Digital Agenda for Europe

01-02-2018

Since 1995, information and communication technologies (ICTs) have driven productivity gains and growth in the EU[1]. The concept of ICTs covers a broad spectrum of technologies, ranging from information technology (IT) through telecommunications, broadcast media, and all types of audio and video processing and transmission to network-based control and monitoring functions. Over the past three decades, technological ‘convergence’ has been blurring the boundaries between telecommunications, broadcasting and IT. Although linear broadcasting continues to be the principal medium of information distribution and entertainment in Europe, more and more audiovisual content is available on demand, while exponential growth in 4G and 5G internet connectivity and the ‘internet of things’ (IoT) gives the internet an increasingly ubiquitous dimension. With a view to addressing the different challenges, the Commission launched the digital single market in 2015 to deliver the main legislative proposals set as priority, such as boosting e-commerce, copyright, audiovisuals, the telecoms review, ePrivacy, harmonisation of digital rights, affordable parcel delivery, harmonised VAT rules and cybersecurity.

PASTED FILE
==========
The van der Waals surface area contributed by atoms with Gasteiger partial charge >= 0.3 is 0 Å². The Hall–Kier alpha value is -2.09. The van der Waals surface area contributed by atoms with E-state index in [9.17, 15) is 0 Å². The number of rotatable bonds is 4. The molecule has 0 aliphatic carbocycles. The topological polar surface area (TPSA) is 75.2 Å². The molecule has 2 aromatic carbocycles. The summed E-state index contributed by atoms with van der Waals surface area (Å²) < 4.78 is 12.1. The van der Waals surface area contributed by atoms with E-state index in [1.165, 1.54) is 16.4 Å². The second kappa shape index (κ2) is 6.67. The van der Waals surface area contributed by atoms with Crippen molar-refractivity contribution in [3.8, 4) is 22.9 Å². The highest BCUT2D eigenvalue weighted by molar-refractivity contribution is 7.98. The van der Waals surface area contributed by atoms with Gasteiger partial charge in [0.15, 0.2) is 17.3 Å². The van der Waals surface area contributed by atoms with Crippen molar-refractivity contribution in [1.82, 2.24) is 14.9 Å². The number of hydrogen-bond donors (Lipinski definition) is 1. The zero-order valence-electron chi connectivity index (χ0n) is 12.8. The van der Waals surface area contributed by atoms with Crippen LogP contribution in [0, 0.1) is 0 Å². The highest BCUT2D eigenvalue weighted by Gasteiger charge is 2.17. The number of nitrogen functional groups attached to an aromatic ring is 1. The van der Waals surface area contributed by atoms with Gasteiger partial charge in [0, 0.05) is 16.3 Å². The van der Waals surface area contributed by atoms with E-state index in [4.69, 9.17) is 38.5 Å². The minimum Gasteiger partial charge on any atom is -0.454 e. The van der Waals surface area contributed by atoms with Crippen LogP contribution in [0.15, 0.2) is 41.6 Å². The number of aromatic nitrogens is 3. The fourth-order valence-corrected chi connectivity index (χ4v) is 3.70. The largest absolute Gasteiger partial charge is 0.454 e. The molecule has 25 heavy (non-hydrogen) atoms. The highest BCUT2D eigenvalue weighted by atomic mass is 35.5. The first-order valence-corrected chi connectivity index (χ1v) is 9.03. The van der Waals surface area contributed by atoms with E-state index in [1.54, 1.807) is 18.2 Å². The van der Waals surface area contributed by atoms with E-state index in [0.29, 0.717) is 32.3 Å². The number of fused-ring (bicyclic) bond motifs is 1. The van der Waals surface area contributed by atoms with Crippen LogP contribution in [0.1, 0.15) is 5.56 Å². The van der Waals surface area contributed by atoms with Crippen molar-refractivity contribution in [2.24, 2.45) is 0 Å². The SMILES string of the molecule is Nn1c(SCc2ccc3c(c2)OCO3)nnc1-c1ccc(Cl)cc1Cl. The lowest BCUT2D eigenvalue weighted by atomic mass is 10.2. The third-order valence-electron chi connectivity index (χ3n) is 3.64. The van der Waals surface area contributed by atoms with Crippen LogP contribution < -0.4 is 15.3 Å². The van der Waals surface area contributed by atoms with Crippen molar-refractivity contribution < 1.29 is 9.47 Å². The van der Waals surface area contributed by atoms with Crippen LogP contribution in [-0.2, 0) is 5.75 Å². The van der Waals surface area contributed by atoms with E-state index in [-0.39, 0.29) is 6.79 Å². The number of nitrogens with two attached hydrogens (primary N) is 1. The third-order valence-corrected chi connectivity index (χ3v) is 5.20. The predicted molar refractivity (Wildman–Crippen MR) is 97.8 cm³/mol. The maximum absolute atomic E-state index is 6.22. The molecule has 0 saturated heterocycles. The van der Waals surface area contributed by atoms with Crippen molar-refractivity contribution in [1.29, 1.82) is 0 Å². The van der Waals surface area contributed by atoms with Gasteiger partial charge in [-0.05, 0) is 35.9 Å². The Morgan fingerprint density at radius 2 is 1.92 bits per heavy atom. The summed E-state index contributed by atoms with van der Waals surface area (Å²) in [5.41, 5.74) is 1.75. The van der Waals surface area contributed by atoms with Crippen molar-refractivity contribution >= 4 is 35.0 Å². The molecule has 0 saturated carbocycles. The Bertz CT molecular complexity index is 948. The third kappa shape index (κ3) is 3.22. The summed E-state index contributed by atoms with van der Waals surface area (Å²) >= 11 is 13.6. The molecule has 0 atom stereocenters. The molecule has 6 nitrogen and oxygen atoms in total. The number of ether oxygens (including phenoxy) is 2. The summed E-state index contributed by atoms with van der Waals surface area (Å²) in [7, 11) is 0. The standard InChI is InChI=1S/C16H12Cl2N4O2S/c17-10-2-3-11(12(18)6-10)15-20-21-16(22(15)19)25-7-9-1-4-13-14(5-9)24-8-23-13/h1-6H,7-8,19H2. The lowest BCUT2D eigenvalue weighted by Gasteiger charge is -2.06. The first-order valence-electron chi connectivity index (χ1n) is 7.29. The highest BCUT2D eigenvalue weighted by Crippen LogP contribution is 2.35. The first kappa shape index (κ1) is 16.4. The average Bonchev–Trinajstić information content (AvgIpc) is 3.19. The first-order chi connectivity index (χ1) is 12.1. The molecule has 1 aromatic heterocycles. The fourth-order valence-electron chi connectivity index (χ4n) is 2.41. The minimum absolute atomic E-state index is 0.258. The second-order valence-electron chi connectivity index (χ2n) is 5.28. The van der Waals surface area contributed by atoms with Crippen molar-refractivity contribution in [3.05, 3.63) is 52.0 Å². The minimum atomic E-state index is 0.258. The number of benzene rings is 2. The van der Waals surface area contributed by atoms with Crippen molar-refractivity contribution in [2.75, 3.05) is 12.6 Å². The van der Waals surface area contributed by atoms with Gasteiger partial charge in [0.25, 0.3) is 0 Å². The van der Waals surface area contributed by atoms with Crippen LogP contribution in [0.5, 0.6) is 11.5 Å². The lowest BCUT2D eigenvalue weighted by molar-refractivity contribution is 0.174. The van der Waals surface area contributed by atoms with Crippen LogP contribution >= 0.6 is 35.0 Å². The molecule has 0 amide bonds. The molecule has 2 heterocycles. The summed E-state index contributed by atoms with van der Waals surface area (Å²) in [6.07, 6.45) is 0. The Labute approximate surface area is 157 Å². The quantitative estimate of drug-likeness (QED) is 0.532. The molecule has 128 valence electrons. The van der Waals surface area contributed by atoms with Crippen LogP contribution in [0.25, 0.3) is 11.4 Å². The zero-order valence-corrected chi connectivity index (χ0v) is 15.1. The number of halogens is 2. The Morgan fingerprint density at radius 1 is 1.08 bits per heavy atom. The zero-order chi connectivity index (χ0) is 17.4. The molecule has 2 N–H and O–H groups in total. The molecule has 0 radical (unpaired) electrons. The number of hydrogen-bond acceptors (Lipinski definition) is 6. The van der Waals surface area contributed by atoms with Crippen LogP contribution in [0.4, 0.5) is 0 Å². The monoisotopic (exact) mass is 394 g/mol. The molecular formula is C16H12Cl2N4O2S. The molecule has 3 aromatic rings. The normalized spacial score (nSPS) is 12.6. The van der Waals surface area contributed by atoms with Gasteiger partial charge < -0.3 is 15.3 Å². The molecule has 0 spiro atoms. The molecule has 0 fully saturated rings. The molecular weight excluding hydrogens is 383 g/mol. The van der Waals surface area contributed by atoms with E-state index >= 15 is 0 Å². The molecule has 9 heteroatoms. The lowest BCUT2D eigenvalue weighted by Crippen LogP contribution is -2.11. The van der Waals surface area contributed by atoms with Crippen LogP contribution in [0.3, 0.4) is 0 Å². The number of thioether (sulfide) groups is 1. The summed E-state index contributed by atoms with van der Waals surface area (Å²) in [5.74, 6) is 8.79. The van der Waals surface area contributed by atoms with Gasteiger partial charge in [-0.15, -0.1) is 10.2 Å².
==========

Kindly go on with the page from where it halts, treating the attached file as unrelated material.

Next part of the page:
Since 1995, information and communication technologies (ICTs) have driven productivity gains and growth in the EU[1]. The concept of ICTs covers a broad spectrum of technologies, ranging from information technology (IT) through telecommunications, broadcast media, and all types of audio and video processing and transmission to network-based control and monitoring functions. Over the past three decades, technological ‘convergence’ has been blurring the boundaries between telecommunications, broadcasting and IT. Although linear broadcasting continues to be the principal medium of information distribution and entertainment in Europe, more and more audiovisual content is available on demand, while exponential growth in 4G and 5G internet connectivity and the ‘internet of things’ (IoT) gives the internet an increasingly ubiquitous dimension. With a view to addressing the different challenges, the Commission launched the digital single market in 2015 to deliver the main legislative proposals set as priority, such as boosting e-commerce, copyright, audiovisuals, the telecoms review, ePrivacy, harmonisation of digital rights, affordable parcel delivery, harmonised VAT rules and cybersecurity.